Few backyard birds are as popular as the northern cardinal, a regular visitor to bird feeders here in the United States. Due to its bright red color and pointed crest on its head, this beautiful bird is instantly recognizable. Bird enthusiasts often place bird feeders outside their homes, hoping that one of these gorgeous red birds will land on them for a quick meal.
Cardinals are usually among the first birds to visit feeders in the morning and the last to do so at night. Interestingly enough, they are also quite romantic birds and great parents. So, have you ever wondered when the cardinal mating season begins? Find out when cardinals breed and other fun and interesting facts about this beautiful bird.
A Quick Rundown on Cardinals
Let’s begin by getting to know the northern cardinal. The northern cardinal’s name dates back to the time of the founding colonists of the United States. This is because of its vibrant red plumage and similarity to the red biretta and robes of distinguishable Catholic cardinals. As granivorous animals, northern cardinals consume mostly seeds as part of their diet. They have cone-shaped beaks that crack open seed hulls and nut shells. Cardinals love seeds, so if you use sunflower seeds, safflower seeds, cracked corn, or shelled peanuts in your feeders, you will be able to attract them.
Did you know, however, that not all northern cardinals are as bright red as we are used to seeing them? It is actually only the males that showcase such a bright red color. All males are bright red except for their faces which are black. A female has a light brown body and a reddish crest, wings, and tail. The faces and chests of females are very small and black. The Southwest, Midwest, and Eastern parts of the United States are all home to a large number of northern cardinals. Due to these birds’ non-migratory nature, residents of the country’s eastern half can see them throughout the year.
When Is Cardinal Mating Season?
Early spring marks the start of the mating season for cardinals of all kinds. It is between March and September that northern cardinals breed. Each year, they raise two broods, with one starting around the middle of March, and the other, lasting from July to the end of August. During the breeding season, the female builds a cup-shaped nest in the dense foliage of shrubs and vines.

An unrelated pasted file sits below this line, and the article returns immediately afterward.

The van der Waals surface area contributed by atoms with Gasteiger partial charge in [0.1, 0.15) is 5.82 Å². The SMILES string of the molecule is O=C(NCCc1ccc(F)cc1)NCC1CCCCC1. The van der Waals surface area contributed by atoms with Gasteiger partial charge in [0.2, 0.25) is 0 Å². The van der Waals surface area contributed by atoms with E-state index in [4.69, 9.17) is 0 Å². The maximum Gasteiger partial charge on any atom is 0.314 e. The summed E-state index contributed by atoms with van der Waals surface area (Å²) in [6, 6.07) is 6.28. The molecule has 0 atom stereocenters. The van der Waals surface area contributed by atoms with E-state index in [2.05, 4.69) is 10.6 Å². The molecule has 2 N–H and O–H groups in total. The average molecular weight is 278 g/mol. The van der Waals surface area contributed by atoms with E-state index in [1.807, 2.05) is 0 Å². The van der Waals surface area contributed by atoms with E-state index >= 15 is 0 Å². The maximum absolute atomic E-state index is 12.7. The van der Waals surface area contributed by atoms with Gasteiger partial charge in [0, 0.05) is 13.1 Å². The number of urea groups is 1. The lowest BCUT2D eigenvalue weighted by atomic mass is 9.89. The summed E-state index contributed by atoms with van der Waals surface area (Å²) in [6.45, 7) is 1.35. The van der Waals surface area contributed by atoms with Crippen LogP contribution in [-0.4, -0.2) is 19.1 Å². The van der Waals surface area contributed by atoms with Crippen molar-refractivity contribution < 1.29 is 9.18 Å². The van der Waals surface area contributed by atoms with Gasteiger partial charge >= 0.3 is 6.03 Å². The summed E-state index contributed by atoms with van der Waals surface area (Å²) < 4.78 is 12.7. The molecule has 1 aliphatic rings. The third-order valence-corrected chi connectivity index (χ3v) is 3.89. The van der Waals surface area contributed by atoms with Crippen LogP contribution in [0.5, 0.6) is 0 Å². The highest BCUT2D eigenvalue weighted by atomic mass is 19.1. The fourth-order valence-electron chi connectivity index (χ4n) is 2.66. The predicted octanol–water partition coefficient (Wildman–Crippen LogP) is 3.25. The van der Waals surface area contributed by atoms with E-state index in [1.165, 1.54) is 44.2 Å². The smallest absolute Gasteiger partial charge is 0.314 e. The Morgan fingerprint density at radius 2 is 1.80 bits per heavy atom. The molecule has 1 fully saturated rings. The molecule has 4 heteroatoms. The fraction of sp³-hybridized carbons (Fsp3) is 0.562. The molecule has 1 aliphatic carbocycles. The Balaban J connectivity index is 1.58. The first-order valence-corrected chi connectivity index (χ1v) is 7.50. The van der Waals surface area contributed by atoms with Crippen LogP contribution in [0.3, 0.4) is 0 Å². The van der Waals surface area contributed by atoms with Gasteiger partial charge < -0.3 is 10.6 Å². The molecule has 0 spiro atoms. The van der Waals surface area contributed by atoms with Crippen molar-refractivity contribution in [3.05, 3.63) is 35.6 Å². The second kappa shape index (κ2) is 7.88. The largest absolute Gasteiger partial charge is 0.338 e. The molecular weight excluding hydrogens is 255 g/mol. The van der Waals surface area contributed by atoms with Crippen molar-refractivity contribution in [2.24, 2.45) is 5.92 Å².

The nest is constructed from twigs, strips of bark, and grass, and the nest’s liner is lined with leaves, grass, or the bird’s own hair. In the next couple of days, the female will lay three to four white and greenish eggs and will incubate them until they hatch 11 to 13 days after they are laid. During the period when the female is busy incubating the eggs, the male brings food to her for consumption. The female will brood the chicks for the first two days of their life after they have hatched. The chicks are fed insects by both of their parents.
How Often Do Cardinals Mate?
The frequency of cardinal mating is often a mystery to people. A cardinal can lay eggs continuously over the course of a season, as sperm is always available to fertilize eggs in the female’s chambers between matings. Each pair of cardinals has between 2-4 broods per mating season, with each brood containing an average of one to five eggs.
Cardinals travel in pairs to find mates when the breeding season is in full swing. In addition, when they are traveling outside of that timeframe, they often travel in flocks with other cardinals that may or may not contain their mate.
What Do Cardinal Eggs Look Like?
Identifying whether or not a nest is a cardinal’s nest requires knowing what cardinal eggs look like.